Have you ever wondered what the sun looks like?
A recent image from the National Science Foundation’s Daniel K. Inouye Solar Telescope captures careful details of the sun’s complex surface.
The high-resolution picture reveals the solar activity of multiple “cell-like structures” that make up the sun’s plasma layer, along with a mass of swirling and boiling gases.
Let’s learn more about the science behind this discovery!
A Sphere of Plasma
Solids, liquids, gases… and plasma? Referred to as the fourth state of matter, plasma is made of atoms separated from their electrons - leaving charged particles known as ions. The sun is typically called a “ball of gases,” but because it is so hot, it is actually composed of these highly ionized gases of plasma.
The marbled arrangement in the telescope’s image shows plasma cells engaging in the process of convection. When you boil a pot of water, you will notice that as the water at the bottom heats up, it rises, and cold water from the top (which is denser) flows down to replace the water at the bottom - this circular motion is convection.
Similarly, hot plasma inside the sun rises to the outer layer, cools down, and sinks back towards the core. In the image, the lighter areas are patches of plasma that have just risen to the surface, while the darker areas represent the cooler patches of plasma.
The charged particles in the plasma create their own magnetic fields. When this plasma encounters cooler areas on the sun's surface (known as sunspots), the magnetic lines get stretched and twisted. This creates an explosive release of energy, known as solar flares. This radiation can affect satellite orbits, air travel, and navigation systems on Earth.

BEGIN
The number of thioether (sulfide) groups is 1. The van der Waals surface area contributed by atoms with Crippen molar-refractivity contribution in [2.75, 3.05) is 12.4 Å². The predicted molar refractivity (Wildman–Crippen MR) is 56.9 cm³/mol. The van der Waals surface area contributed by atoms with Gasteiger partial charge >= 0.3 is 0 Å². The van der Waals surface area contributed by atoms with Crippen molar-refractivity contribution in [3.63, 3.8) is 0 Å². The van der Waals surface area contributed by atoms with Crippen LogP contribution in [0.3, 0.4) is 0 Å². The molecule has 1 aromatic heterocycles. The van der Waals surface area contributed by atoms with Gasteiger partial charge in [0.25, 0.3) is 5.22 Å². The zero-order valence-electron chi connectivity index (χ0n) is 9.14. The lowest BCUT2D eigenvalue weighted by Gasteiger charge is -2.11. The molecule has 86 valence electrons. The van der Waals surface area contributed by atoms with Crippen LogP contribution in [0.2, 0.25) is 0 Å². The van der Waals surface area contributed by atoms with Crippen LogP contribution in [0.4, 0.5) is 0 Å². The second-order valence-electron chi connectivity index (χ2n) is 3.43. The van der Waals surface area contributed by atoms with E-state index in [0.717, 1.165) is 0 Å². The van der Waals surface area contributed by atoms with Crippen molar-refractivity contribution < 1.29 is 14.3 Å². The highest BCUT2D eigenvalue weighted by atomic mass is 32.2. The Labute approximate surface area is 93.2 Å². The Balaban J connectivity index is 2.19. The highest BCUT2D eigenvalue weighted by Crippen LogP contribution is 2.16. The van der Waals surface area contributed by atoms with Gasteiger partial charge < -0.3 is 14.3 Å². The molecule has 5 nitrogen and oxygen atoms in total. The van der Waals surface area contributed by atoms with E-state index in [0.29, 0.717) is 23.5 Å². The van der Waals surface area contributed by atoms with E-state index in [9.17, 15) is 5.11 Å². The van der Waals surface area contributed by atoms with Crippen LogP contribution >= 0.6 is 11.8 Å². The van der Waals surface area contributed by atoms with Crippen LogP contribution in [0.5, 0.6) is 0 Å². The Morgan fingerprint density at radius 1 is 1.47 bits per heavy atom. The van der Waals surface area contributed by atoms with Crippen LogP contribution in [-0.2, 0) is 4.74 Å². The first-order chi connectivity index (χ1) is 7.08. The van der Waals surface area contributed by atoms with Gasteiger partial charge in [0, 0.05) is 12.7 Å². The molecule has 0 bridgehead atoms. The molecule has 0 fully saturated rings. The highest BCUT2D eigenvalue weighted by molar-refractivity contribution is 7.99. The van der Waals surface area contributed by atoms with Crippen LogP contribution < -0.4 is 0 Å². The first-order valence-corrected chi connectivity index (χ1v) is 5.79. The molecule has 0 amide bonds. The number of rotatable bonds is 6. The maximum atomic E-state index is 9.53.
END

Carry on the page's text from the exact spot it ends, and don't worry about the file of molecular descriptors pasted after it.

The Inouye Telescope
The Inouye Telescope accomplished this incredible feat thanks to the detailed engineering methods applied to its construction. The telescope includes a four-meter mirror, a heat-resistant cooling system, and a clear view from the top of Maui’s 10,000-foot dormant Haleakala volcano.
In the coming months, scientists are overseeing the construction of additional tools to monitor the sun’s activity. They hope to use the telescope to study the solar surface at infrared wavelengths, measure magnetic fields, and observe the movement of plasma so that they can better identify and predict future solar flares.
According to the National Science Foundation’s astronomical sciences program director, David Boboltz, “The Inouye Solar Telescope will collect more information about our Sun during the first five years of its lifetime than all the solar data gathered since Galileo first pointed a telescope at the Sun in 1612!”
Watch the video below to see the telescope's discovery!
Sources: Universe Today, NHS, Live Science, CNN, NASA, Astronomy